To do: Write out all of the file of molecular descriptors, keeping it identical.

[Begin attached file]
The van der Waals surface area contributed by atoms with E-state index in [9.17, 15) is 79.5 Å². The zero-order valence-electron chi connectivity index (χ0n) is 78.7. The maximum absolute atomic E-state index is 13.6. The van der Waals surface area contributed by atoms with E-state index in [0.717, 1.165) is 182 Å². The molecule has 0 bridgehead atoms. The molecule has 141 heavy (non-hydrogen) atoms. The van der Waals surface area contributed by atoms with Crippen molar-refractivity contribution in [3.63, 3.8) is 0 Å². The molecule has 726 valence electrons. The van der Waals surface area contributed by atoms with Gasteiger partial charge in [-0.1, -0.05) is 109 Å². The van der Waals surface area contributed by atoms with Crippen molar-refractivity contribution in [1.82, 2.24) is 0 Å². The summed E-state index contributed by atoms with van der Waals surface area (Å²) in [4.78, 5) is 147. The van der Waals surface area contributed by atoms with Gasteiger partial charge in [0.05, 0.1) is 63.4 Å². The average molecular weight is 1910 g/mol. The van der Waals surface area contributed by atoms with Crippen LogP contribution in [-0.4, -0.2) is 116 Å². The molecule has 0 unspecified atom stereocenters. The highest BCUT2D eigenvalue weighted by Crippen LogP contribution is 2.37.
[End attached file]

The van der Waals surface area contributed by atoms with E-state index in [9.17, 15) is 79.5 Å². The zero-order valence-electron chi connectivity index (χ0n) is 78.7. The maximum absolute atomic E-state index is 13.6. The van der Waals surface area contributed by atoms with E-state index in [0.717, 1.165) is 182 Å². The molecule has 0 bridgehead atoms. The molecule has 141 heavy (non-hydrogen) atoms. The van der Waals surface area contributed by atoms with Crippen molar-refractivity contribution in [3.63, 3.8) is 0 Å². The molecule has 726 valence electrons. The van der Waals surface area contributed by atoms with Gasteiger partial charge in [-0.1, -0.05) is 109 Å². The van der Waals surface area contributed by atoms with Crippen molar-refractivity contribution in [1.82, 2.24) is 0 Å². The summed E-state index contributed by atoms with van der Waals surface area (Å²) in [4.78, 5) is 147. The van der Waals surface area contributed by atoms with Gasteiger partial charge in [0.05, 0.1) is 63.4 Å². The average molecular weight is 1910 g/mol. The van der Waals surface area contributed by atoms with Crippen LogP contribution in [-0.4, -0.2) is 116 Å². The molecule has 0 unspecified atom stereocenters. The highest BCUT2D eigenvalue weighted by Crippen LogP contribution is 2.37.